The all-new 2,999cc twin-turbocharged i6 petrol engine introduced in the face-lifted S-Class last year benefits from a partial 48-volt electrical system with starter/generator. This engine makes 367hp from 5,500-6,100rpm and 500Nm of torque from 1,600-4,500rpm. The EQ Boost from the starter/generator provides an extra 22hp and 250Nm of torque at low revs.
This motor is strong and smooth and perfectly suits the loping gait of the GLE 450 4Matic when equipped with the Airmatic or E-Active suspension options. The six-cylinder motor closes the sophistication loop, so the fact that its 5.7 sec 0-100km/h sprint, and electronically limited 250km/h top speed are good for a full sized SUV will be of little relevance to most prestige SUV buyers whose priorities are image, sophistication and quality.
On the basic steel suspension paired with 20-inch wheels and 275/50ZR20 rubber, the GLE ride and handling experience is good but nothing special. While compliant, the ride has a firm edge to it that results from the roll stiffness required for safe handling at speed. Thus, the diagonal rocking movement you experience in any tall vehicle when traversing dips in the road at low speeds is still there.
Things smoothen out at higher speeds, the motorway and A-road ride being supple and composed in the front and satisfyingly compliant in the rear. In fact I was not unhappy to give up the steering wheel and move aft for a while to feel the enhanced comfort engendered by the longer wheelbase.
If the steel suspension is a compromise, and the Airmatic suspension a good halfway house, the subjective difference the new E-Active Body Control (E-ABC) suspension option makes to the new GLE’s ride and handling behaviour is stellar.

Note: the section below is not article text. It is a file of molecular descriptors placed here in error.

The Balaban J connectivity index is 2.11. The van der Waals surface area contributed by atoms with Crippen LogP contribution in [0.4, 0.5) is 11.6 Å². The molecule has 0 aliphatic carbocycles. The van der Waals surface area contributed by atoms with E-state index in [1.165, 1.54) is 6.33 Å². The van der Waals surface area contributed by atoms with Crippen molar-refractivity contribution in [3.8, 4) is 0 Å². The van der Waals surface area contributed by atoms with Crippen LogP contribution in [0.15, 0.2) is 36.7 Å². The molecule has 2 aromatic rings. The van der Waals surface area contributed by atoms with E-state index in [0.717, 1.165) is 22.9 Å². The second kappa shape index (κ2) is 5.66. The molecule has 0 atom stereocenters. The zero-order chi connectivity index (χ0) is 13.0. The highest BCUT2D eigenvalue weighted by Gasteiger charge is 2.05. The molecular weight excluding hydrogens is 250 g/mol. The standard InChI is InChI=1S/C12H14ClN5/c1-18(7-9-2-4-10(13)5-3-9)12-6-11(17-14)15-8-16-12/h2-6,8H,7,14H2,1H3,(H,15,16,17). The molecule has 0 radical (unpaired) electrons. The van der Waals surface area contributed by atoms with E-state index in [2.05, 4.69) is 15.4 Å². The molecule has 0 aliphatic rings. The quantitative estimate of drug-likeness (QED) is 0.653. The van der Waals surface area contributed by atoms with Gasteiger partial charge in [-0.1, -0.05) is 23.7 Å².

An optional addition to Airmatic, E-ABC is the only active suspension system on the market that can individually control the spring and damper forces at each individual wheel. Where air suspension smoothened out the ride of the old GLE but did not do enough to control roll in fast cornering, the E-ABC system has a truly transformational effect on the GLE’s dynamic behaviour.
As SUVs go, an E-ABC equipped GLE is peerless in its ability to soak up small imperfections at low speeds, while retaining iron fisted body control when you pick up the pace on a twisty road. It certainly has the edge over other full size air suspended SUVs like the Range Rover Sport, Audi Q7, and Porsche Cayenne in this respect.
However, that is not the full extent of E-ABC system’s abilities. Using Road Surface Scan and the curve inclination function to seemingly work against the laws of physics, the E-ABC suspension leans into a bend to counter roll in a way that effectively removes body lean from the equation.
By limiting the cornering forces acting on the cars occupants normally generated by body roll, comfort and overall deportment are noticeably better, something your VIP passengers will surely appreciate.
From a ride quality perspective the E-ABC suspension confers impressive serenity to the GLE on road surfaces of all kinds. From a handling point of view, controlling body movement and roll in this way mitigates the laws of physics that affect any tall, heavy vehicle being asked to change direction. In summary, the E-Active system adds surreal composure to your progress down any road whether straight or twisty. This is a game changing technology for both comfort and cornering performance.
In an age where good cars are not exactly in short supply a vehicle capable of raising the bar to such a great extent is a rare find. In base form, the new Mercedes GLE is a good car, but when equipped with E-Active Body Control suspension and a six-cylinder engine it becomes a truly great one, and VIP transport par excellence.
Report and Pictures: Dr Ian Kuah.